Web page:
Theraputty. Are you wondering if it works, too?
I was pleasantly surprised to find at least a few studies about it, since theraputty seems to be a part of most therapy department’s supply cabinet!
A study (1) with clients who have osteoarthritis used the Theraband® Hand Exerciser (not theraputty, but I thought the outcomes were worth noting) to determine it’s impact on strength, dexterity, and in-hand manipulation. The researchers saw a moderate increase in hand strength (grip and pinch) but no improvement in other functional measures (no statistically significant improvement in dexterity or in-hand manipulation).
In another study(2), with clients who have rheumatoid arthritis, researchers compared a conservative hand exercise program versus an intensive hand exercise program, both using a therapeutic “dough”. Both programs used isometric exercises and the “dough”. The intensive program was distinguished mostly by increased repetition and time. Those in the intensive exercise program increased grip strength and decreased pain more than the conservative group. Both groups trended towards increased grip strength. But, again, there were no statistically significant differences in functional measures.
In a more recent study (3), researchers studied the feasibility of a therapeutic exercise program for individuals with polymyositis and dermatomyositis. The intervention was a structured exercise program with theraputty. Exercises mimicked daily activities that require fine motor coordination and fine motor strength. The researchers saw mild increases in hand strength (mostly three jaw chuck) but no change in functional measures.
Another recent study (4) with clients who have Parkinson’s disease demonstrated a statistically significant increase in grip and pinch strength AND improvement in manual dexterity after a one-time 15 minute intervention using theraputty. Outcome measures were taken before and after the one-time 15 minute intervention. These results are interesting for PD research as it relates to motor control in PD, since they were not measuring a true change in muscle strength.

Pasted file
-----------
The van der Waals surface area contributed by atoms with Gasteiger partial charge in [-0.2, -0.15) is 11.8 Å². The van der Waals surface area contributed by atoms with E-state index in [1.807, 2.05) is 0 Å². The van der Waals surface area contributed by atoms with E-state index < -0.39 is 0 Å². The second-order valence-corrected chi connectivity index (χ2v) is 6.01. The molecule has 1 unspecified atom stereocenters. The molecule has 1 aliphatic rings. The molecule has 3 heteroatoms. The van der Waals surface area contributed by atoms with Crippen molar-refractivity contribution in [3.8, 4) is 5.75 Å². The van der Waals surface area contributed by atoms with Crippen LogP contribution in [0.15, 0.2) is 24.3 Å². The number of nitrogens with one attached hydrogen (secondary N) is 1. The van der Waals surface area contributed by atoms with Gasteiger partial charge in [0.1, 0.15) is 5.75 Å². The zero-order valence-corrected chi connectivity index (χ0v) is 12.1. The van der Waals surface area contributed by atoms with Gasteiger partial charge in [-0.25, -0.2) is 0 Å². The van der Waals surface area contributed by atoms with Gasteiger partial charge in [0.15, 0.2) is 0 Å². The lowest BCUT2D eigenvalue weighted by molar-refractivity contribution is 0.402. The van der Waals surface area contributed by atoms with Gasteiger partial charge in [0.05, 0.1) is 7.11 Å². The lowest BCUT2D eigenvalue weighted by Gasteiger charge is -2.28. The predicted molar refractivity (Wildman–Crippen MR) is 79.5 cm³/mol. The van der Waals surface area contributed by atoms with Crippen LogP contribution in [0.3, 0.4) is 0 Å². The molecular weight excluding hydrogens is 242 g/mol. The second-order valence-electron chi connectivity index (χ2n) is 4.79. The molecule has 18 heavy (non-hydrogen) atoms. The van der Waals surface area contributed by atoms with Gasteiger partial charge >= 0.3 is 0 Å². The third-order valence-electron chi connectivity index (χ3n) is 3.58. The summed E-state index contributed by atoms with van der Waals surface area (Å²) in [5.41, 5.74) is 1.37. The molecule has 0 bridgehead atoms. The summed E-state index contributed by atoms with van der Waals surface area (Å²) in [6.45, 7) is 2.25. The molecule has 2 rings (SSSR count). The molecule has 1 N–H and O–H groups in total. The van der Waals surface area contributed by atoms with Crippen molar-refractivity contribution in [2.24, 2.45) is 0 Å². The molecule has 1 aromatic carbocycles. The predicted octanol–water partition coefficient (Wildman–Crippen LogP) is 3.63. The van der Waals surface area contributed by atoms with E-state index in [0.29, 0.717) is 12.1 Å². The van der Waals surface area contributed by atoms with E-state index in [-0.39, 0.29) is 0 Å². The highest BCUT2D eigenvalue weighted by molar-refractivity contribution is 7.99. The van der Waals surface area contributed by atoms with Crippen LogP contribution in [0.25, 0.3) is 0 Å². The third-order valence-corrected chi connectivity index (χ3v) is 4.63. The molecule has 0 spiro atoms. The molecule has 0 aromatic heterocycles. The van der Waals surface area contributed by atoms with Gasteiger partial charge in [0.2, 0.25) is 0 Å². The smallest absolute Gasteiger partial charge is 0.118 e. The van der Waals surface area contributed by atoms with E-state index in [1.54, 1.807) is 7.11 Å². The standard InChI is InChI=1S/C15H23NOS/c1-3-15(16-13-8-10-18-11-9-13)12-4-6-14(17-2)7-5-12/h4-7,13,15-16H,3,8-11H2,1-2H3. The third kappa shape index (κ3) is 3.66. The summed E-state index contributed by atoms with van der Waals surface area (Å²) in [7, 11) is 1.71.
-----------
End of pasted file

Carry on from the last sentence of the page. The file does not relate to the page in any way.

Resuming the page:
A final study that was recently published requested that elderly clients use either 1) theraputty every day or 2) theraputty every other day to determine a threshold for changes in strength over time (5). After 8 weeks, small changes in grip and pinch strength measurements were noted in both groups. However, the changes were not statistically different between the two groups (high frequency versus lower frequency) on final strength measures
BOTTOM LINE: Data from these studies using theraputty as an intervention shows that theraputty may increase grip and pinch strength, with minimal to moderate improvements noted. BUT, no study supported an improvement in functional abilities as a result of using theraputty (except the PD study, but this study wasn’t measuring a true change in muscle strength).
So, seems to me that the data supports the idea that theraputty can improve grip and pinch strength, but an increase in strength does not necessarily lead to an improvement in function.
So, theraputty, then what??!!
(1) Rogers, M., & Wilder, F. (2009). Exercise and Hand Osteoarthritis Symptomatology: A Controlled Crossover Trial. Journal of Hand Therapy, 22(1), 10-18.
(2) Rønningen, A., & Kjeken, I. (2008). Effect of an intensive hand exercise programme in patients with rheumatoid arthritis. Scandinavian Journal of Occupational Therapy, 15, 173-183.
(3) Regardt, M., Schult, M.-L., Axelsson, Y., Aldehag, A., Alexanderson, H., Lundberg, I., & Henriksson, E. (2014). Hand Exercise Intervention in Patients with Polymyositis and Dermatomyositis: A Pilot Study. Musculoskeletal Care, 12, 160-172.
(4)Mateos-Toset, S., Cabrera-Martos, I., Torres-Sánchez, I., Ortiz-Rubio, A., González-Jiménez, E., & Valenza, M. (2016). Effects of a Single Hand-Exercise Session on Manual Dexterity and Strength in Persons with Parkinson Disease: A Randomized Controlled Trial. PM and R, 8, 115-122.
(5) Guderian, B., Johnson, A., & Mathiowetz, V. (2013). Impact of Exercise Frequency on Hand Strength of the Elderly. Physical & Occupational Therapy in Geriatrics, 31(3), 268-279.
Featured photo courtesy of Jeremy Zawodny at Flickr.com.